There are some who have also suggested he might have been murdered, as it was a prevailing belief among security services that homosexual men posed a security risk. With the Cold War ramping up with the Soviet Union, it’s possible that someone in the government believed he could have given his cryptographic knowledge to the Soviets.
After his death, Turing might have faded into obscurity, but there are just enough people who knew what he had accomplished. These people worked through the decades since his death to restore his legacy and accord him the honors and acknowledgment he deserved.
Turing’s major accomplishments
Why is Turing important?
Before Turing came around, “computers” were human beings who did mathematical calculations, usually women. It was difficult, tedious work. (The 2016 film Hidden Figures depicts the Black women who served as human computers at NASA and did the mathematical calculations that put a man on the moon).
Turing was the first person to have an idea for an electronic computer, and the first person to work out the theories for how such a machine would work. This universal machine was, according to Hodges, “the focal, revolutionary idea of Turing’s life.”
Turing imagined his universal machine as being able to do more than just calculations, all based on the instructions given to it. His concept allowed for computers to be able to do graphic design, play music, and engage in communication. Thanks to his groundbreaking efforts, when the Internet was developed many years after his death, it didn’t require new machines to work. Existing computers just needed different instructions.
In addition to inventing the computer, Turing is also the father of computer programming and algorithms. He realized that someone would have to come up with the algorithms that would ask the questions, and then the machines would answer them. As noted in Scientific American, Turing “was the first to understand that instructions are themselves data, making algorithms capable of the recursive thinking that makes humans unique.”
Turing also was the first to theorize about artificial intelligence. In 1950 he published a paper entitled “Computing machinery and intelligence,” and believed that in time, computers would be able to think for themselves.
To determine whether a computer had developed intelligence, he devised what is now known as a Turing Test, in which a human has to determine if an answer to a question came from another person or from a computer. If they cannot distinguish the response, the computer has passed the test and is considered intelligent.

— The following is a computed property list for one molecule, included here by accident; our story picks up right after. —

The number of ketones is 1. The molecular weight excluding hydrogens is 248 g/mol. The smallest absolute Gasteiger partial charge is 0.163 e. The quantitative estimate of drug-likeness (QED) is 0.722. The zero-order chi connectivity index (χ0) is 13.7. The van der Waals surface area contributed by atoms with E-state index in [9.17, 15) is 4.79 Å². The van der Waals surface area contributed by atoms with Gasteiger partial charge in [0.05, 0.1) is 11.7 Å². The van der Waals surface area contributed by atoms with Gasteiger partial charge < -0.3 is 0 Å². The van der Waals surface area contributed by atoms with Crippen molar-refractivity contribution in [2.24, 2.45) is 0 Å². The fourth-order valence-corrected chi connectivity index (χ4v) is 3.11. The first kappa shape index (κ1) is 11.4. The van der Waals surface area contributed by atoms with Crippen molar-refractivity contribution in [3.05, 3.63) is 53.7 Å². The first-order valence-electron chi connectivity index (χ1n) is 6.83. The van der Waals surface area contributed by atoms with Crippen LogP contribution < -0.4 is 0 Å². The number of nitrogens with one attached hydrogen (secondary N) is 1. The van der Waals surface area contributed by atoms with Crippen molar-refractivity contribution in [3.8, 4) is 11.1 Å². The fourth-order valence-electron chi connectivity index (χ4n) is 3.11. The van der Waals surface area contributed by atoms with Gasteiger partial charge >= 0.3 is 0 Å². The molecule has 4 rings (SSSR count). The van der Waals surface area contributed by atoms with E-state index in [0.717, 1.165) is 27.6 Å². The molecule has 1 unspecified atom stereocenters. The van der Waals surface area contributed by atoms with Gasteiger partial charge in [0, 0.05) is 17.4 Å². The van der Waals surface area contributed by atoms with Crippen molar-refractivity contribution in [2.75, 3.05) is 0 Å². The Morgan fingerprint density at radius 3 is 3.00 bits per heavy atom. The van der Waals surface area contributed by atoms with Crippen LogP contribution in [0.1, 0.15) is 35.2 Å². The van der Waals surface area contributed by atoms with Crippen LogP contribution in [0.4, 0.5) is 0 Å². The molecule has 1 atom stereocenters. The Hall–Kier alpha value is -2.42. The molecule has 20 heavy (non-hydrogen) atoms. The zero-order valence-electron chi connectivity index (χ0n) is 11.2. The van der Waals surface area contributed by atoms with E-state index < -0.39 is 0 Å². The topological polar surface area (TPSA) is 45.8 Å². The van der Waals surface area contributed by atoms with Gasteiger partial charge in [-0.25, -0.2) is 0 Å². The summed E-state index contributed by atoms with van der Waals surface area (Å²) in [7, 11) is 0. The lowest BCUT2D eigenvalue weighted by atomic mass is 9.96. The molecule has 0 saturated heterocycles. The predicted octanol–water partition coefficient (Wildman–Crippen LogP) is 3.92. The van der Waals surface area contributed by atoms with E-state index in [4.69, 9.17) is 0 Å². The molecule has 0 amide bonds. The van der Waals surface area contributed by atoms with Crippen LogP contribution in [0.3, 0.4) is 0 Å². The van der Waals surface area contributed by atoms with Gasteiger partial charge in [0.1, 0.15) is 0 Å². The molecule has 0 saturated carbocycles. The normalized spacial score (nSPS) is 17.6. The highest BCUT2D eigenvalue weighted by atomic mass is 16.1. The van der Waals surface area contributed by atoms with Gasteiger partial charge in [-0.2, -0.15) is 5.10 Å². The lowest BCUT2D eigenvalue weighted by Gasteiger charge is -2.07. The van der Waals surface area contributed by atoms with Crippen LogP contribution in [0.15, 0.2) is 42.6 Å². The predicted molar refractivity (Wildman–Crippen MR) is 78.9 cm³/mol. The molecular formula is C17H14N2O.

And if you think the computers of Turing’s day are far removed from the devices you use, consider this: CAPTCHAs (Completely Automated Public Turing test to tell Computers and Humans Apart) — those tests that prove you’re a human, with photos of traffic lights or scrambled letters, owe their existence to Turing’s research. And Hodges notes that search engines are based on the algorithms Turing developed to break codes.
Turing’s pardon and enduring legacy
For all that he contributed to society, his legacy was tarnished by his conviction for gross indecency. The first effort to gain a pardon for Turing was in 2009 when a computer programmer named John Graham-Cumming created a petition on the UK Government’s website. Thanks to the BBC and social media, the petition collected 30,000 signatures and led to British Prime Minister Gordon Brown making an official public apology:
“Thousands of people have come together to demand justice for Alan Turing and recognition of the appalling way he was treated. While Turing was dealt with under the law of the time and we can’t put the clock back, his treatment was of course utterly unfair and I am pleased to have the chance to say how deeply sorry I and we all are for what happened to him… So on behalf of the British government, and all those who live freely thanks to Alan’s work I am very proud to say: we’re sorry, you deserved so much better.”
However, there was no pardon in 2009, or after a similar petition drive in 2011. However, in 2013 — not even ten years ago — in response to increasing pressure in Parliament, led by John Leech, the MP for Manchester Withington, Queen Elizabeth II finally granted Turing a posthumous pardon.